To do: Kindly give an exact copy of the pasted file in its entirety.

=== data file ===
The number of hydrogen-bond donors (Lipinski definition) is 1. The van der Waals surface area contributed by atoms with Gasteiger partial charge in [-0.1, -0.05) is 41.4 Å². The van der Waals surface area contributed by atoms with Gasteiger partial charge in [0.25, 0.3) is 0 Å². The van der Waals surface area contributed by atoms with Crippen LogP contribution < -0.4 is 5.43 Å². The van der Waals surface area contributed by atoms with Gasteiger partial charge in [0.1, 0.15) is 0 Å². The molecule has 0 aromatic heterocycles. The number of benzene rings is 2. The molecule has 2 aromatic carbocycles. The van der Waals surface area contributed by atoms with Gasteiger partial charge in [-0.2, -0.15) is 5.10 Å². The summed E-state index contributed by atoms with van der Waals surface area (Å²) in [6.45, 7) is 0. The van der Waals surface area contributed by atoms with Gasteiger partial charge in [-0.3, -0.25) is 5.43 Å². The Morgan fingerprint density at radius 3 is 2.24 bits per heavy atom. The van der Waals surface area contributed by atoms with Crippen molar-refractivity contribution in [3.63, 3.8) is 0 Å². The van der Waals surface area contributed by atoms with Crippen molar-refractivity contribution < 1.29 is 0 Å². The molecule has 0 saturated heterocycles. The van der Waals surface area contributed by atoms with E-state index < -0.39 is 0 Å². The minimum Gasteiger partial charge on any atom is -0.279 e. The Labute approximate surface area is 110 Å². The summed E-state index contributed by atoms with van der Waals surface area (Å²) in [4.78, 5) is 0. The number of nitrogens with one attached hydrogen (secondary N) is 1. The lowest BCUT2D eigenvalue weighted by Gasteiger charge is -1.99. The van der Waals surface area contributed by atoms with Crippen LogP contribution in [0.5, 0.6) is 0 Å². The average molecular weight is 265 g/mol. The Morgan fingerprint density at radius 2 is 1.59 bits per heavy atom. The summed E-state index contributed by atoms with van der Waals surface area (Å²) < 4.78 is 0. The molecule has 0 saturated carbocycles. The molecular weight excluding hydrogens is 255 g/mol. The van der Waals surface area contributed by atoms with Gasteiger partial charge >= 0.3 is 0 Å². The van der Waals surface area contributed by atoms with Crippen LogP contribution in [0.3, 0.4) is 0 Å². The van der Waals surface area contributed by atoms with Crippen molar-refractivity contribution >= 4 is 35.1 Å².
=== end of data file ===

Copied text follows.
The number of hydrogen-bond donors (Lipinski definition) is 1. The van der Waals surface area contributed by atoms with Gasteiger partial charge in [-0.1, -0.05) is 41.4 Å². The van der Waals surface area contributed by atoms with Gasteiger partial charge in [0.25, 0.3) is 0 Å². The van der Waals surface area contributed by atoms with Crippen LogP contribution < -0.4 is 5.43 Å². The van der Waals surface area contributed by atoms with Gasteiger partial charge in [0.1, 0.15) is 0 Å². The molecule has 0 aromatic heterocycles. The number of benzene rings is 2. The molecule has 2 aromatic carbocycles. The van der Waals surface area contributed by atoms with Gasteiger partial charge in [-0.2, -0.15) is 5.10 Å². The summed E-state index contributed by atoms with van der Waals surface area (Å²) in [6.45, 7) is 0. The van der Waals surface area contributed by atoms with Gasteiger partial charge in [-0.3, -0.25) is 5.43 Å². The Morgan fingerprint density at radius 3 is 2.24 bits per heavy atom. The van der Waals surface area contributed by atoms with Crippen molar-refractivity contribution in [3.63, 3.8) is 0 Å². The van der Waals surface area contributed by atoms with Crippen molar-refractivity contribution < 1.29 is 0 Å². The molecule has 0 saturated heterocycles. The van der Waals surface area contributed by atoms with E-state index < -0.39 is 0 Å². The minimum Gasteiger partial charge on any atom is -0.279 e. The Labute approximate surface area is 110 Å². The summed E-state index contributed by atoms with van der Waals surface area (Å²) in [4.78, 5) is 0. The number of nitrogens with one attached hydrogen (secondary N) is 1. The lowest BCUT2D eigenvalue weighted by Gasteiger charge is -1.99. The van der Waals surface area contributed by atoms with Crippen LogP contribution in [0.5, 0.6) is 0 Å². The average molecular weight is 265 g/mol. The Morgan fingerprint density at radius 2 is 1.59 bits per heavy atom. The summed E-state index contributed by atoms with van der Waals surface area (Å²) < 4.78 is 0. The molecule has 0 saturated carbocycles. The molecular weight excluding hydrogens is 255 g/mol. The van der Waals surface area contributed by atoms with Gasteiger partial charge >= 0.3 is 0 Å². The van der Waals surface area contributed by atoms with Crippen LogP contribution in [0.3, 0.4) is 0 Å². The van der Waals surface area contributed by atoms with Crippen molar-refractivity contribution >= 4 is 35.1 Å².